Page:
Mitsubishi - A Gallant Stride: The Mitsubishi Galant VR-4 Story - Blog

Forgoing the 4G63T, the Galant VR-4 EC5A instead uses a new engine: the 2.5 L 6A13TT, a twin turbo V6 engine. No it is not the same one from the 3000GT. Anyway, now, it hits the sweet (limited) 276 HP mark most Japanese performance cars back in the days were inhibited to, though the true power figure may have been higher than that. Due to the more powerful engine, it could now reach top speeds of 150 MPH (240 KM/H) when de-limited and could go 0-60 in about 5 and a half seconds. The new VR-4 came in two trims, Type-V and Type-S, the difference with the two is that the Type-V could be had with either a 5-speed manual or the INVECS-II, a special 5-speed semi-auto “self learning” gearbox based on the Porsche’s Tiptronic transmission, while the Type-S had the Lancer Evo IV’s AYC rear diff layout, giving it superior balance and surprising agility for its size and weight. This generation of Galant VR-4 is obviously the more popular one compared to the older E39A, mainly because of it’s aggressive styling and a great 2.5L TT V6 which can be tuned to epic proportions if done right, as those engines were built to last.

The 6A13TT V6.
The 6A13TT V6.

A wagon version of this generation existed, called the Legnum VR-4. Like the Galant before it, it had to have a different name for a different body style.

Mitsubishi - A Gallant Stride: The Mitsubishi Galant VR-4 Story - Blog

Unfortunately, though the civilian Galant continued in production until 2012 due to poor sales, quotas and economic issues meant that the Galant VR-4 reached the end of its life by 2003. It’s a shame though, and perhaps an omen of sorts. As the Galant’s direct rival since its E39A days was the Subaru Legacy 2.5GT, When the Galant VR-4 pulled out in 2003, the Legacy 2.5GT lost its main rival, but the Subaru still carried on to this day. Coincidentally, the Impreza served to be the Lancer Evo’s direct rival until the Evo pulled the plug in 2015, while the Impreza WRX STi carried on. Either this is some weird coincidence or it is destiny, you decide.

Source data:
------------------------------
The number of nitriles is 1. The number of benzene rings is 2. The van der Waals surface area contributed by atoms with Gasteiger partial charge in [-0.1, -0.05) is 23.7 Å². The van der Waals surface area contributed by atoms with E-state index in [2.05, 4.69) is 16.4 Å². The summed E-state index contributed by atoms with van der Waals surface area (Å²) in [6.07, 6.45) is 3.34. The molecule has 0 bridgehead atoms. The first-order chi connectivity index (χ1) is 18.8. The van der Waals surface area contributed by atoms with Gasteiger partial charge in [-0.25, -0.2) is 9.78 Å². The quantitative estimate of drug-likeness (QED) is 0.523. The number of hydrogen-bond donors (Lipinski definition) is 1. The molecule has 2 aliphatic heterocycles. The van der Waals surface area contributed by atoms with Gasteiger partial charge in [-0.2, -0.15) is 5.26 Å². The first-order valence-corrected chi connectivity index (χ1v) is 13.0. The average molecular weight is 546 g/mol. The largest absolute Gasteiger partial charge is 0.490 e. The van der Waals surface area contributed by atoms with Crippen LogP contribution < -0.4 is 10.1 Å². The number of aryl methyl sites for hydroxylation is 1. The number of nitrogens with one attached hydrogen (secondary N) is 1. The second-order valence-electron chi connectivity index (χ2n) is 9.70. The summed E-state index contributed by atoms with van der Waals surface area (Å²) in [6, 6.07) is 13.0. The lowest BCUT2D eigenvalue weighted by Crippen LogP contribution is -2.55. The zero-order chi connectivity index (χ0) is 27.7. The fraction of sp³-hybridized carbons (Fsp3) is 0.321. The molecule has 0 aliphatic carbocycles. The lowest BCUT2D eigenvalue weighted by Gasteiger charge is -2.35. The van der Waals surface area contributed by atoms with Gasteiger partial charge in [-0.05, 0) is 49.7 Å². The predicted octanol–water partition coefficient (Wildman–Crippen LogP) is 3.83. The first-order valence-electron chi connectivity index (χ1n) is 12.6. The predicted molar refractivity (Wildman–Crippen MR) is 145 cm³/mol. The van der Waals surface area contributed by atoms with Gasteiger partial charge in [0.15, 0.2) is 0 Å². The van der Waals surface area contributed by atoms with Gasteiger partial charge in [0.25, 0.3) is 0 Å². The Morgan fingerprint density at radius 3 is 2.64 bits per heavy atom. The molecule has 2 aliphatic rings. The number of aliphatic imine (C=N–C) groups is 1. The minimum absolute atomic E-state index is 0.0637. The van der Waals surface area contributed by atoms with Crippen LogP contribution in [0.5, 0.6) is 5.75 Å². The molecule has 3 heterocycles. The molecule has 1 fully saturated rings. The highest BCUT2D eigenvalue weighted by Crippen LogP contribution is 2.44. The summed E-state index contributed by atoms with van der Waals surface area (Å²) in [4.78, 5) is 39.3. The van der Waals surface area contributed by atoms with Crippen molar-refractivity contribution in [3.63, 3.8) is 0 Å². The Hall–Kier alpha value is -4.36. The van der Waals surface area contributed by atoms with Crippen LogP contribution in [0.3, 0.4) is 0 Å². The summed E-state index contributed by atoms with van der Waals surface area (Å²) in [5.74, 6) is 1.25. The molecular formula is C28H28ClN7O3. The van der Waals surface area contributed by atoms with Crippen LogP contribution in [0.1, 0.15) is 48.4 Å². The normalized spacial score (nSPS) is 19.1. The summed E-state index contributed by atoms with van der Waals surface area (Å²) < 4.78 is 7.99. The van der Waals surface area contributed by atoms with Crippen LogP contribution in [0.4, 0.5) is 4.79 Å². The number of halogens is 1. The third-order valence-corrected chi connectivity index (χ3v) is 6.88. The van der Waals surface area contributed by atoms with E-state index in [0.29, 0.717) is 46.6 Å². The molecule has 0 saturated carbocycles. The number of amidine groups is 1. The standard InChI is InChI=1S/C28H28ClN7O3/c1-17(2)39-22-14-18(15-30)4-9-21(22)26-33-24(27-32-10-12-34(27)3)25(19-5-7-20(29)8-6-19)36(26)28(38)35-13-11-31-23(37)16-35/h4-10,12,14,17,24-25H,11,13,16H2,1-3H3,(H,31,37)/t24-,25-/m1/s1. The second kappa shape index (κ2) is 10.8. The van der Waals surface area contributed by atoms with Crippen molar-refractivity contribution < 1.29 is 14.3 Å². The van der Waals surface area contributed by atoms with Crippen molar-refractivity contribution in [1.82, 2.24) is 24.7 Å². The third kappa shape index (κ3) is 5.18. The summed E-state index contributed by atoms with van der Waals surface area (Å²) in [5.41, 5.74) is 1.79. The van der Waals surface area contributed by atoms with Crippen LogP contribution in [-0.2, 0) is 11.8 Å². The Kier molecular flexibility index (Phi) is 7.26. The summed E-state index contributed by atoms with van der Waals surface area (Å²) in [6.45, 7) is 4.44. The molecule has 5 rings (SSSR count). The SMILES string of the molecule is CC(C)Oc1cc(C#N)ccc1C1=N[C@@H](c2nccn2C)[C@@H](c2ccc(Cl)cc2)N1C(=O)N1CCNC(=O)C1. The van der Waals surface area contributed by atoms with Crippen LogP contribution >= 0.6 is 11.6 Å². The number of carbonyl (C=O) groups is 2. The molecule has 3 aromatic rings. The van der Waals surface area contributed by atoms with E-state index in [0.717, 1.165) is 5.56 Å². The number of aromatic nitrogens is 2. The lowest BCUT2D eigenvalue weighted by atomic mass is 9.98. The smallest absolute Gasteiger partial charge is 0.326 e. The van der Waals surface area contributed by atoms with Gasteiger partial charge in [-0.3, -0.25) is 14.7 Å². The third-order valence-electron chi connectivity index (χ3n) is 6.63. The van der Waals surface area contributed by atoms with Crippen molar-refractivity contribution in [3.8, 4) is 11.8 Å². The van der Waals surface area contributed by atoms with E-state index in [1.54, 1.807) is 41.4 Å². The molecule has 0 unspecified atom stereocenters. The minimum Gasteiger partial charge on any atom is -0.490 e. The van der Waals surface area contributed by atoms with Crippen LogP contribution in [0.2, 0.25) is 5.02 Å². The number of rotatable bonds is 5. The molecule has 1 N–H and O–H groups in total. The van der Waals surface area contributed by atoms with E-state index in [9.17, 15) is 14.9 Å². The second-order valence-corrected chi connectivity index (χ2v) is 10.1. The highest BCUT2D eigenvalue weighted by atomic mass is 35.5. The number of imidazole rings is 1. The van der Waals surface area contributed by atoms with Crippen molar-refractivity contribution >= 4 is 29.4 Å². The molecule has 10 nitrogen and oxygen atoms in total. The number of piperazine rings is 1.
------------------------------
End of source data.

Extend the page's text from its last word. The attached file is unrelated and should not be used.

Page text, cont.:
The one car that thoroughly rustles the jimmes of the Legacy 2.5GT wagon, the Legnum VR-4.
The one car that thoroughly rustles the jimmes of the Legacy 2.5GT wagon, the Legnum VR-4.

In conclusion, while the Lancer Evo is great and serves to be the one thing Mitsubishi still had going on for the past 10 years, Evo devotees should try to get to know the Galant VR-4 and pay it some respect and acknowledgement, because without the Galant VR-4, there wouldn’t have been any Lancer Evolution in the first place. There is that certain historical pedigree behind the Galant VR-4, and it is perhaps this very pedigree that gives it a small but unshakable cult following, other than having an irrational love for large midsize sedans with performance potential, and the slight hipster perk of having a 4 door performance car from Mitsubishi that isn’t an Evo.

You could compare the relationship between the Evo and the VR-4 like two hot sisters. The Evo is the younger, more lively and active pretty one that dresses up in the most wild fashions or whatever is trendy that is very extroverted, makes lots of friends and is adored by virtually everybody, while the VR-4 is more like the beautiful, older, more reserved and quiet one that likes to dress and live more conservatively. While not many people seem to know about her, those who do, and get past her passive nature will find out she’s one hell of a player that you never knew you wish you had. It all boils down to taste, and I for one would do anything to get past the enigmatic nature of the older sister. ▪

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Mitsubishi - A Gallant Stride: The Mitsubishi Galant VR-4 Story - Blog